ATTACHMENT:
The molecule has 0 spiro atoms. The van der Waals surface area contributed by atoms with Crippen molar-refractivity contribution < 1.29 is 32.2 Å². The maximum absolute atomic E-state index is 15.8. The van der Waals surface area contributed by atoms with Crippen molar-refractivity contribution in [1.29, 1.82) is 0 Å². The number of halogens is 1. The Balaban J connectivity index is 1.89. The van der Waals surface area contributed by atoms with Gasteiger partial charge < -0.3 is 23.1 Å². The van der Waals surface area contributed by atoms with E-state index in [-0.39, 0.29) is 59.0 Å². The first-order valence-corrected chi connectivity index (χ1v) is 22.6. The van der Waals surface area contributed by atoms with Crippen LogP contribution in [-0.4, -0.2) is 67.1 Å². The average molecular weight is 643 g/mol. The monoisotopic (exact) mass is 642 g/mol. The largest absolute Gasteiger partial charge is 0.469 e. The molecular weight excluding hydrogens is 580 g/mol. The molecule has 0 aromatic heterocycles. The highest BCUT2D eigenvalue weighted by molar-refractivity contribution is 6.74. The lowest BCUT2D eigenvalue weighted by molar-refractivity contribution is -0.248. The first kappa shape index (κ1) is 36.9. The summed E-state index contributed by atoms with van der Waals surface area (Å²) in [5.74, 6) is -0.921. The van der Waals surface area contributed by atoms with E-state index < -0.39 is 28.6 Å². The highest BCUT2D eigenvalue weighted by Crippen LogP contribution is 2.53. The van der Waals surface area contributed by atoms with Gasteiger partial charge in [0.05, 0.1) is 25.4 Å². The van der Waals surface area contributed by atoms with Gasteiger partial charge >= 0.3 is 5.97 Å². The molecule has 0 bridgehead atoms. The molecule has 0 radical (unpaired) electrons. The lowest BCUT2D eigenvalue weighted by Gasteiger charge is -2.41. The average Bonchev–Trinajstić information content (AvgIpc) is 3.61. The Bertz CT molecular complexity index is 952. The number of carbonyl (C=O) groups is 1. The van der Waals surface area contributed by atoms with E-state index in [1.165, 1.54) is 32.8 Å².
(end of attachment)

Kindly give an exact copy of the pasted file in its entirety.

The molecule has 0 spiro atoms. The van der Waals surface area contributed by atoms with Crippen molar-refractivity contribution < 1.29 is 32.2 Å². The maximum absolute atomic E-state index is 15.8. The van der Waals surface area contributed by atoms with Crippen molar-refractivity contribution in [1.29, 1.82) is 0 Å². The number of halogens is 1. The Balaban J connectivity index is 1.89. The van der Waals surface area contributed by atoms with Gasteiger partial charge < -0.3 is 23.1 Å². The van der Waals surface area contributed by atoms with E-state index in [-0.39, 0.29) is 59.0 Å². The first-order valence-corrected chi connectivity index (χ1v) is 22.6. The van der Waals surface area contributed by atoms with Crippen LogP contribution in [-0.4, -0.2) is 67.1 Å². The average molecular weight is 643 g/mol. The monoisotopic (exact) mass is 642 g/mol. The largest absolute Gasteiger partial charge is 0.469 e. The molecular weight excluding hydrogens is 580 g/mol. The molecule has 0 aromatic heterocycles. The highest BCUT2D eigenvalue weighted by molar-refractivity contribution is 6.74. The lowest BCUT2D eigenvalue weighted by molar-refractivity contribution is -0.248. The first kappa shape index (κ1) is 36.9. The summed E-state index contributed by atoms with van der Waals surface area (Å²) in [5.74, 6) is -0.921. The van der Waals surface area contributed by atoms with E-state index < -0.39 is 28.6 Å². The highest BCUT2D eigenvalue weighted by Crippen LogP contribution is 2.53. The van der Waals surface area contributed by atoms with Gasteiger partial charge in [0.05, 0.1) is 25.4 Å². The van der Waals surface area contributed by atoms with Gasteiger partial charge >= 0.3 is 5.97 Å². The molecule has 0 bridgehead atoms. The molecule has 0 radical (unpaired) electrons. The lowest BCUT2D eigenvalue weighted by Gasteiger charge is -2.41. The average Bonchev–Trinajstić information content (AvgIpc) is 3.61. The Bertz CT molecular complexity index is 952. The number of carbonyl (C=O) groups is 1. The van der Waals surface area contributed by atoms with E-state index in [1.165, 1.54) is 32.8 Å².